Shame Resilience Theory: Identifying and Naming Shame
Shame Resilience Theory is a theory pioneered by Dr. Brene Brown, through years of what we call “qualitative research.” When we consider the idea of “research” we typically think of numbers and graphs, but did you know that we actually have vast fields of research that are all about ideas and experiences? Qualitative research considers individual stories—our experiences, thoughts, and feelings—and thus, we are capable of studying the ins and outs of shame.
SRT is a four-parter, with tangible, concrete steps that help us work through past shame experiences (which we have likely already internalized), and build resilience against future shame experiences (so that they internalize as guilt instead of shame). The first step of this theory, an important piece for even understanding shame, is to practice identifying and naming shame.
When we speak of shame, what comes to mind for you? Are you able to put language to it, describe it in words, feel it in your body? If not, that’s a normal experience—very few of us are attuned to our physical and emotional bodies well enough to notice when we’re feeling something, let alone be able to put it into words. But if we can’t name an evil, how are we ever expected to overcome it?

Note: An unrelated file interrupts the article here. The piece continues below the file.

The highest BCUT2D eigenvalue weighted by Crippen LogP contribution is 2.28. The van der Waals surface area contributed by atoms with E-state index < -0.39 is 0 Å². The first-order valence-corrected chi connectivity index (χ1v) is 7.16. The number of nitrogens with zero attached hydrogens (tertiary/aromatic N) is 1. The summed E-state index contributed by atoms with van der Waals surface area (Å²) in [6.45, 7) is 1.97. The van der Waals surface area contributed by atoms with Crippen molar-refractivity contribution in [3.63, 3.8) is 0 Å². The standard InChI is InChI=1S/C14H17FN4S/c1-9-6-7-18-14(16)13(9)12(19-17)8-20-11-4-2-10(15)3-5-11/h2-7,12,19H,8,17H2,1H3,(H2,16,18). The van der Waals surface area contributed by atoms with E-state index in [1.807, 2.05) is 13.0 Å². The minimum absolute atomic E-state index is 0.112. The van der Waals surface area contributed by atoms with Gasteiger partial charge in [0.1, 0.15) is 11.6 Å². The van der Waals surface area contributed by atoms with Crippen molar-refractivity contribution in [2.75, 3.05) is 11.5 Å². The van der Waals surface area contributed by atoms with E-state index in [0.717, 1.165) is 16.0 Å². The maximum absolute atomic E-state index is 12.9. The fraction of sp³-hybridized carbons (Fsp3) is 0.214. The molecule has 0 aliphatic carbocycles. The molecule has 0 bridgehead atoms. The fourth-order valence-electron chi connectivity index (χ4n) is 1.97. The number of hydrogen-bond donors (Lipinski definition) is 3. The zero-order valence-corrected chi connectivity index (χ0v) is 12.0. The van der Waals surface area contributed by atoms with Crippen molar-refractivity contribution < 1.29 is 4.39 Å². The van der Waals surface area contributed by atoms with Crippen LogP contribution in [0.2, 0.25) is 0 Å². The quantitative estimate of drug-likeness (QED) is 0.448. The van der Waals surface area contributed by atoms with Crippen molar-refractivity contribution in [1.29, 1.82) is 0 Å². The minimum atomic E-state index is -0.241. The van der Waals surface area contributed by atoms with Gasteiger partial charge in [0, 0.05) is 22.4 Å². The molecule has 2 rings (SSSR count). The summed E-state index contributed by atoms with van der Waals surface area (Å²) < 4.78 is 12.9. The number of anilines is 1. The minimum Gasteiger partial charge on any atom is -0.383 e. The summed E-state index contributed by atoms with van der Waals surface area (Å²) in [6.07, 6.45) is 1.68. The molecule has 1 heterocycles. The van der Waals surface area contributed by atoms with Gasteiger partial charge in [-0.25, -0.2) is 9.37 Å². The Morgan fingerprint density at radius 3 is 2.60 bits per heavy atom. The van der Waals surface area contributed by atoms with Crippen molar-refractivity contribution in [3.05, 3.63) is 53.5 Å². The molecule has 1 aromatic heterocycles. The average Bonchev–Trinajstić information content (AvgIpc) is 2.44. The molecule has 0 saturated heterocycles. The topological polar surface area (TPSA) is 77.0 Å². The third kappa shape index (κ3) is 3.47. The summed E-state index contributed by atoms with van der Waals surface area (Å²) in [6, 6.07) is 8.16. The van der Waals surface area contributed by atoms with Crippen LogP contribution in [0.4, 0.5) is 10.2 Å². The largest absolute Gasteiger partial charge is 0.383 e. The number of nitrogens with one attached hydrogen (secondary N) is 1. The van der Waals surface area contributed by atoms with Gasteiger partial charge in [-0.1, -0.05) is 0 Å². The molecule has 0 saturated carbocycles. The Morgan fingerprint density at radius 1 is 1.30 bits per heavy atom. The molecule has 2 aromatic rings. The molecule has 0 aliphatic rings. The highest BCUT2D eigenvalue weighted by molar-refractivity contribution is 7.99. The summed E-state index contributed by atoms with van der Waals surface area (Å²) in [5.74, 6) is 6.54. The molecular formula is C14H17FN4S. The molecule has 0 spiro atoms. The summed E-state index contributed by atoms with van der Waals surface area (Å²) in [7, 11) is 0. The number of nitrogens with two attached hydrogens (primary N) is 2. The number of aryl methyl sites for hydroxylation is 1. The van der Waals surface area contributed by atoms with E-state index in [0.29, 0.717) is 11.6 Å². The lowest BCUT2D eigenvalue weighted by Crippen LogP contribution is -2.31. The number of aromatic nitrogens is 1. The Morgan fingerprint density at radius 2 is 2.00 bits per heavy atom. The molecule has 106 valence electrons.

When we attempt to tackle shame, we begin by finding it in the body. We know that shame often manifests in the body—as Brene says, it’s a “full contact emotion” that we first feel in our head and then feel in our body. Tension, stress response, physical injuries—any of these can be precipitated by shame. When our stomach drops, when our palms break out into a sweat, when we get that terrible feeling in our stomach. It’s truly one of the more complex emotions for this reason; it begins as an emotion, and then often manifests as a physical feeling. But how do we find a thing that we can’t even describe at first?
My favorite way to begin this process is through a tool we’ve talked about before: the body scan. A body scan is a simple, accessible mindfulness tool, where we slowly plug into every corner of our body from top to bottom. I like to begin at my crown, or the top of my head, and work my way down. Just noticing, paying attention to what’s there, with no judgement or opinion about the result—we call this idea “nonjudgement.” Did I find that there’s tension in my forehead? That’s interesting. What else?